The buzz in BC is whether or not this is finally “the year” for the Canucks. Most of the media raves that this is Vancouver’s best team ever, pegging them as Stanley Cup favourites. But many fans, however, are skeptical of their home team’s chances.
Most of these pessimists (or realists, depending on who you ask) prophesize another Luongo meltdown, or preach about the lack of grit that will eventually lead to Vancouver’s doom. But we laymen often forget the most ominous omen, one that has continued to plague teams year after year.
The President’s Trophy curse.
Really? The Canucks most challenging obstacle is nothing but a bogus superstition? In a sense, it is. Every year the team with the best regular season has an uncanny habit of busting early in the playoffs. There obviously is nothing mystical about this chunk of metal; it is how you win it that jinxes your playoff run.
Vancouver has been the best in the West for virtually all season. They lead the league by a fairly comfortable margin. The divisional race was over before it started. It has been a dominant season like no other in franchise history. Up to this point, the Canucks have beaten every obstacle that has come their way.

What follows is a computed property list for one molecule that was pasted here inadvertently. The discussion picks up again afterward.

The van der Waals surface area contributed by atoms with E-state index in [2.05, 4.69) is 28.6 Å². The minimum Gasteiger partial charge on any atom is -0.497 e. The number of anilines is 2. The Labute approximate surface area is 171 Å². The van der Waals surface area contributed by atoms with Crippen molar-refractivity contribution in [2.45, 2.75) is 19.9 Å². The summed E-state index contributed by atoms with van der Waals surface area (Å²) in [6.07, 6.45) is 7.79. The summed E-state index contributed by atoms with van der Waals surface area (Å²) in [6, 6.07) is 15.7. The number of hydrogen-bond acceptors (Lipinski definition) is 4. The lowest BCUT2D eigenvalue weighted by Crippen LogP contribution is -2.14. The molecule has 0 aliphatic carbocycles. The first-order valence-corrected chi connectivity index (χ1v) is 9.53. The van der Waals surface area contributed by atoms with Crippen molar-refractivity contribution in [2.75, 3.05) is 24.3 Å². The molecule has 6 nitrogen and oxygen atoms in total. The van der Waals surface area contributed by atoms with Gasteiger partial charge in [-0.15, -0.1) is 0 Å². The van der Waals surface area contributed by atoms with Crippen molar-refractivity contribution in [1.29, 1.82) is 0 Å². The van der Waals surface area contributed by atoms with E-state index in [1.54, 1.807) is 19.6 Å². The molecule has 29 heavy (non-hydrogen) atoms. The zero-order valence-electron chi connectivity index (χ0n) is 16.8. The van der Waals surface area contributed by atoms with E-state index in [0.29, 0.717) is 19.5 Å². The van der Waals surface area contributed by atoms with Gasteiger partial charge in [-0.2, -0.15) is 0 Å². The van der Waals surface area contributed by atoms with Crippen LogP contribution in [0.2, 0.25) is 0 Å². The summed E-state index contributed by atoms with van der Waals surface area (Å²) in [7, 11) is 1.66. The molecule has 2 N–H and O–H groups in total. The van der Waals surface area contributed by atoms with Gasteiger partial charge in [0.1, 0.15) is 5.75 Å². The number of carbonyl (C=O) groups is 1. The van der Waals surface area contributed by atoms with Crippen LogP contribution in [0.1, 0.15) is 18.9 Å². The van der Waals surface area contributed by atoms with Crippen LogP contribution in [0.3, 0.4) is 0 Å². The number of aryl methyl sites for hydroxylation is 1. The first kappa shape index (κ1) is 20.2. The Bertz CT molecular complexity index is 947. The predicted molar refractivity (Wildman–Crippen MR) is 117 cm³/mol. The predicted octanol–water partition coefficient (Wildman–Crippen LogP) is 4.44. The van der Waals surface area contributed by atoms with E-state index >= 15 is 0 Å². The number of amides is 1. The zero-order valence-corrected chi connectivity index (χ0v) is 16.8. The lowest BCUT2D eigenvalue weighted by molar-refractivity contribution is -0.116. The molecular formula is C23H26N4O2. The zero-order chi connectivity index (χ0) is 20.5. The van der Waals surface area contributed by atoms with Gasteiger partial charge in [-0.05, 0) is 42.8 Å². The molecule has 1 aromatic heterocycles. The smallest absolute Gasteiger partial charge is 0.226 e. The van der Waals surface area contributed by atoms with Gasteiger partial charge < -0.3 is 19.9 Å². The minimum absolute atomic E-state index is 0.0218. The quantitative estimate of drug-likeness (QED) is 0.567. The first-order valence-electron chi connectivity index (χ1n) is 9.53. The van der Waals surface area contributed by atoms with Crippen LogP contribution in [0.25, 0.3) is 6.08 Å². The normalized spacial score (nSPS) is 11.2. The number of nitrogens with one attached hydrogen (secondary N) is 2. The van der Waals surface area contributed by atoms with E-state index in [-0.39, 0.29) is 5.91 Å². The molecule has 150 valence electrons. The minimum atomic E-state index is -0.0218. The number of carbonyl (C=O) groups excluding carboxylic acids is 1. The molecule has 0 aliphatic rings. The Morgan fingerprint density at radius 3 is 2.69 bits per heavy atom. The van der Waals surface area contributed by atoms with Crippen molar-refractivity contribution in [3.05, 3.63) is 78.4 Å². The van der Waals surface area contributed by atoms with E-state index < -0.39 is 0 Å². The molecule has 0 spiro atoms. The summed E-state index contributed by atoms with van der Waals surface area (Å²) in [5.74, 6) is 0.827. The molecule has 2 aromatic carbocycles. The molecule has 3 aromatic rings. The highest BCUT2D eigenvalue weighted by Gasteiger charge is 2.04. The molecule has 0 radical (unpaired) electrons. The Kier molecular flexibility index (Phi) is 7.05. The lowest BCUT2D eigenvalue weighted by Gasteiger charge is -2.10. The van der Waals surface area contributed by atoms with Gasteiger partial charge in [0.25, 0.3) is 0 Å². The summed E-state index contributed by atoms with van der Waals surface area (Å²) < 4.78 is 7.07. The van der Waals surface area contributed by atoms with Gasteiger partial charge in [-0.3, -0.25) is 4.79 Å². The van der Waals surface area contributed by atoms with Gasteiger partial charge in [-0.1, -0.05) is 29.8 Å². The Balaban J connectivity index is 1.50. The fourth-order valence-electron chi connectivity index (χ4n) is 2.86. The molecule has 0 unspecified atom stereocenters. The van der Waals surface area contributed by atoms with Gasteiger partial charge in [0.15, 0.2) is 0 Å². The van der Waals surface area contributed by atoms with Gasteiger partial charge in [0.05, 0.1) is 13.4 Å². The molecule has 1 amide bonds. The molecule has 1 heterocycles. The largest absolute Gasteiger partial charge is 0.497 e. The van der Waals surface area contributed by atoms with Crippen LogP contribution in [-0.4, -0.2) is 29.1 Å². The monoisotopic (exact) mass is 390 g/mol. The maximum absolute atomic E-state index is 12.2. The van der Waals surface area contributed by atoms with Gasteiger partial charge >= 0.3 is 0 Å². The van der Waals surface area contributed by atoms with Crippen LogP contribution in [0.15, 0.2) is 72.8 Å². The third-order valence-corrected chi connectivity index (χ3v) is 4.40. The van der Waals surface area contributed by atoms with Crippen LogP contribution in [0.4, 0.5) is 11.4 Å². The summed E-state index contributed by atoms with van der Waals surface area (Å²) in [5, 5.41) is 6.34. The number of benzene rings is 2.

But the opponent that might do the most damage is Adversity. The Canucks have yet to face any sort of resistance this year. They have relatively cruised to where they are now. Never has there been a sense of desperation, or a must-win game. The trouble is, both of those scenarios will undoubtedly come up in the post-season, and the Canucks will not be ready.
This effect is not a tangible one, but it has been proven time-and-time again to “choke” powerhouse teams out of the Cup chase. San Jose Sharks, Washington Capitals, Buffalo Sabres, San Jose Sharks, Boston Bruins, and let’s not forget, the San Jose Sharks. The only exception post-lockout is the Detroit Red Wings, and their roster had enough playoff experience to fill an encyclopedia or two.
It’s like the saying goes, adversity builds character. There is no doubting that the Canucks are a heavy Cup favourite. But when the situation demanding great character arises, they will be the underdogs.